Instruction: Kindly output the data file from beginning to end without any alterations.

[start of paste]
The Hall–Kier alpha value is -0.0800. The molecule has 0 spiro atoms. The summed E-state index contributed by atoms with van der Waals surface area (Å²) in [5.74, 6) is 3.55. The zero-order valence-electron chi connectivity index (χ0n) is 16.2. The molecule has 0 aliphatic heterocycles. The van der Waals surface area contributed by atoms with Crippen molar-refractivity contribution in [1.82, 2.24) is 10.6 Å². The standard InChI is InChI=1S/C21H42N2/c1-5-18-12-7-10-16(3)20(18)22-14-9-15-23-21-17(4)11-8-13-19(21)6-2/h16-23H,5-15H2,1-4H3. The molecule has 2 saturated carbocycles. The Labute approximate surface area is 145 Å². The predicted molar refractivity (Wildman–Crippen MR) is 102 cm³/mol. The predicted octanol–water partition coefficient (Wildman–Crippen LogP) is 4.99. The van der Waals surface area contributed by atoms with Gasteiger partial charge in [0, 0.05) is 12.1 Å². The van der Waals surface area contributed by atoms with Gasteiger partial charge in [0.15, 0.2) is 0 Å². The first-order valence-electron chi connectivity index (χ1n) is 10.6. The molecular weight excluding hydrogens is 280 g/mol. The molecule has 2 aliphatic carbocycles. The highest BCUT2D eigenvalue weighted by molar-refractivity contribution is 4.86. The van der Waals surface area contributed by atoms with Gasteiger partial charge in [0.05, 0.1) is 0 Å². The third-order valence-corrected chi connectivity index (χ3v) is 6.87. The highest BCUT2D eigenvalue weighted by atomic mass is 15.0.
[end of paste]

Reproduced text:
The Hall–Kier alpha value is -0.0800. The molecule has 0 spiro atoms. The summed E-state index contributed by atoms with van der Waals surface area (Å²) in [5.74, 6) is 3.55. The zero-order valence-electron chi connectivity index (χ0n) is 16.2. The molecule has 0 aliphatic heterocycles. The van der Waals surface area contributed by atoms with Crippen molar-refractivity contribution in [1.82, 2.24) is 10.6 Å². The standard InChI is InChI=1S/C21H42N2/c1-5-18-12-7-10-16(3)20(18)22-14-9-15-23-21-17(4)11-8-13-19(21)6-2/h16-23H,5-15H2,1-4H3. The molecule has 2 saturated carbocycles. The Labute approximate surface area is 145 Å². The predicted molar refractivity (Wildman–Crippen MR) is 102 cm³/mol. The predicted octanol–water partition coefficient (Wildman–Crippen LogP) is 4.99. The van der Waals surface area contributed by atoms with Gasteiger partial charge in [0, 0.05) is 12.1 Å². The van der Waals surface area contributed by atoms with Gasteiger partial charge in [0.15, 0.2) is 0 Å². The first-order valence-electron chi connectivity index (χ1n) is 10.6. The molecular weight excluding hydrogens is 280 g/mol. The molecule has 2 aliphatic carbocycles. The highest BCUT2D eigenvalue weighted by molar-refractivity contribution is 4.86. The van der Waals surface area contributed by atoms with Gasteiger partial charge in [0.05, 0.1) is 0 Å². The third-order valence-corrected chi connectivity index (χ3v) is 6.87. The highest BCUT2D eigenvalue weighted by atomic mass is 15.0.